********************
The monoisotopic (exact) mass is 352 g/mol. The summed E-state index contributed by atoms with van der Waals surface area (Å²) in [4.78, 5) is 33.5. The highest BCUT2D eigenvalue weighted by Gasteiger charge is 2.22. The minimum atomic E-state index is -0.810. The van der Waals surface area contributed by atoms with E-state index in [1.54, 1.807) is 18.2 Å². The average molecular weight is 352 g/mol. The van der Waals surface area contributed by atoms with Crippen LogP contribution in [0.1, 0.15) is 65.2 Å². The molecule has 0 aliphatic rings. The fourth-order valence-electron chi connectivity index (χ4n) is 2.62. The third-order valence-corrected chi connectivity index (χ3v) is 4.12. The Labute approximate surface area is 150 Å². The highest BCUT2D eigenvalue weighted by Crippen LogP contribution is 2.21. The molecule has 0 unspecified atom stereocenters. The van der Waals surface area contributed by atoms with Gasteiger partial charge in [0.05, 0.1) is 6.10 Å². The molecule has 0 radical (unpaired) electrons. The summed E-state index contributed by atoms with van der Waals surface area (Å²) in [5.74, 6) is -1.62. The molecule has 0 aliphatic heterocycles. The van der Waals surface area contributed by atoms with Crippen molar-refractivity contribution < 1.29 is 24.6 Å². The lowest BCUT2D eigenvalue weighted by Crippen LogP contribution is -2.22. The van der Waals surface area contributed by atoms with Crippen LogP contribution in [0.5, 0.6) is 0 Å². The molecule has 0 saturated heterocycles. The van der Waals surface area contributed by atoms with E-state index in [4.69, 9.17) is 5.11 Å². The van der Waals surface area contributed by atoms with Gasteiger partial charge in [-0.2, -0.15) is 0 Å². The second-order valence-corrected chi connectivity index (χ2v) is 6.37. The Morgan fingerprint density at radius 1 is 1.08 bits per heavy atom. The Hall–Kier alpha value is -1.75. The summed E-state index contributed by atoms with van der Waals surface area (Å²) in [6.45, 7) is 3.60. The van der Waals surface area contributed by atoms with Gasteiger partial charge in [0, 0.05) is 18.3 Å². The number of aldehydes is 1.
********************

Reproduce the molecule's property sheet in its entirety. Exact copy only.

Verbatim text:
The monoisotopic (exact) mass is 352 g/mol. The summed E-state index contributed by atoms with van der Waals surface area (Å²) in [4.78, 5) is 33.5. The highest BCUT2D eigenvalue weighted by Gasteiger charge is 2.22. The minimum atomic E-state index is -0.810. The van der Waals surface area contributed by atoms with E-state index in [1.54, 1.807) is 18.2 Å². The average molecular weight is 352 g/mol. The van der Waals surface area contributed by atoms with Crippen LogP contribution in [0.1, 0.15) is 65.2 Å². The molecule has 0 aliphatic rings. The fourth-order valence-electron chi connectivity index (χ4n) is 2.62. The third-order valence-corrected chi connectivity index (χ3v) is 4.12. The Labute approximate surface area is 150 Å². The highest BCUT2D eigenvalue weighted by Crippen LogP contribution is 2.21. The molecule has 0 unspecified atom stereocenters. The van der Waals surface area contributed by atoms with Gasteiger partial charge in [0.05, 0.1) is 6.10 Å². The molecule has 0 radical (unpaired) electrons. The summed E-state index contributed by atoms with van der Waals surface area (Å²) in [5.74, 6) is -1.62. The molecule has 0 aliphatic heterocycles. The van der Waals surface area contributed by atoms with Crippen molar-refractivity contribution < 1.29 is 24.6 Å². The lowest BCUT2D eigenvalue weighted by Crippen LogP contribution is -2.22. The van der Waals surface area contributed by atoms with Crippen LogP contribution in [0.5, 0.6) is 0 Å². The molecule has 0 saturated heterocycles. The van der Waals surface area contributed by atoms with E-state index in [4.69, 9.17) is 5.11 Å². The van der Waals surface area contributed by atoms with Gasteiger partial charge in [-0.2, -0.15) is 0 Å². The second-order valence-corrected chi connectivity index (χ2v) is 6.37. The Morgan fingerprint density at radius 1 is 1.08 bits per heavy atom. The Hall–Kier alpha value is -1.75. The summed E-state index contributed by atoms with van der Waals surface area (Å²) in [6.45, 7) is 3.60. The van der Waals surface area contributed by atoms with Gasteiger partial charge in [0, 0.05) is 18.3 Å². The number of aldehydes is 1.